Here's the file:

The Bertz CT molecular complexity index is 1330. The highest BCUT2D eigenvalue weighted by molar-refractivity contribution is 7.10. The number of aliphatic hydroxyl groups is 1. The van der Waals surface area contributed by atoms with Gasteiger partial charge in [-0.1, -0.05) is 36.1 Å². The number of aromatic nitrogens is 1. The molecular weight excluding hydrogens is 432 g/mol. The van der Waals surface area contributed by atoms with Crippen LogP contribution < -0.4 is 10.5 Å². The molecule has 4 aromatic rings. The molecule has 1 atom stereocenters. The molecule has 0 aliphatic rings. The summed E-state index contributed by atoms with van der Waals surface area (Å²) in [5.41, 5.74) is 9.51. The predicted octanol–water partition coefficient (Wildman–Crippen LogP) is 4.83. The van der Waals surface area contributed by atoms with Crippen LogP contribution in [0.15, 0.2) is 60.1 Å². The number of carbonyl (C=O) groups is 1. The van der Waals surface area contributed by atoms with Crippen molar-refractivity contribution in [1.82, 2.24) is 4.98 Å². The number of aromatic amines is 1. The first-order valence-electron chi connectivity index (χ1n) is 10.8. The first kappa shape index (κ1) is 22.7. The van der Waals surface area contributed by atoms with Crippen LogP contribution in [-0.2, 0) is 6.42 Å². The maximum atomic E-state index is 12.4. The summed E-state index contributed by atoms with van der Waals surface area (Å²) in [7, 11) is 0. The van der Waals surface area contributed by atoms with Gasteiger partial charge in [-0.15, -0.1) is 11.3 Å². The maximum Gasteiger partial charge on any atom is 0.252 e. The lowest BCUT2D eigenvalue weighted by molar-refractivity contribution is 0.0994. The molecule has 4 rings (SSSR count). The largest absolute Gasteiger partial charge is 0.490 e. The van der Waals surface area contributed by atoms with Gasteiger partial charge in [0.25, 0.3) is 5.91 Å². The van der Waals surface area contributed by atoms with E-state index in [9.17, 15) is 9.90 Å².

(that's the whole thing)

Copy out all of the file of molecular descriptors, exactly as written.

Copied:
The Bertz CT molecular complexity index is 1330. The highest BCUT2D eigenvalue weighted by molar-refractivity contribution is 7.10. The number of aliphatic hydroxyl groups is 1. The van der Waals surface area contributed by atoms with Gasteiger partial charge in [-0.1, -0.05) is 36.1 Å². The number of aromatic nitrogens is 1. The molecular weight excluding hydrogens is 432 g/mol. The van der Waals surface area contributed by atoms with Crippen LogP contribution < -0.4 is 10.5 Å². The molecule has 4 aromatic rings. The molecule has 1 atom stereocenters. The molecule has 0 aliphatic rings. The summed E-state index contributed by atoms with van der Waals surface area (Å²) in [5.41, 5.74) is 9.51. The predicted octanol–water partition coefficient (Wildman–Crippen LogP) is 4.83. The van der Waals surface area contributed by atoms with Crippen LogP contribution in [0.15, 0.2) is 60.1 Å². The number of carbonyl (C=O) groups is 1. The van der Waals surface area contributed by atoms with Crippen molar-refractivity contribution in [1.82, 2.24) is 4.98 Å². The number of aromatic amines is 1. The first-order valence-electron chi connectivity index (χ1n) is 10.8. The first kappa shape index (κ1) is 22.7. The van der Waals surface area contributed by atoms with Crippen LogP contribution in [-0.2, 0) is 6.42 Å². The maximum atomic E-state index is 12.4. The summed E-state index contributed by atoms with van der Waals surface area (Å²) in [7, 11) is 0. The van der Waals surface area contributed by atoms with Gasteiger partial charge in [-0.15, -0.1) is 11.3 Å². The maximum Gasteiger partial charge on any atom is 0.252 e. The lowest BCUT2D eigenvalue weighted by molar-refractivity contribution is 0.0994. The molecule has 4 rings (SSSR count). The largest absolute Gasteiger partial charge is 0.490 e. The van der Waals surface area contributed by atoms with Gasteiger partial charge in [0.25, 0.3) is 5.91 Å². The van der Waals surface area contributed by atoms with E-state index in [9.17, 15) is 9.90 Å².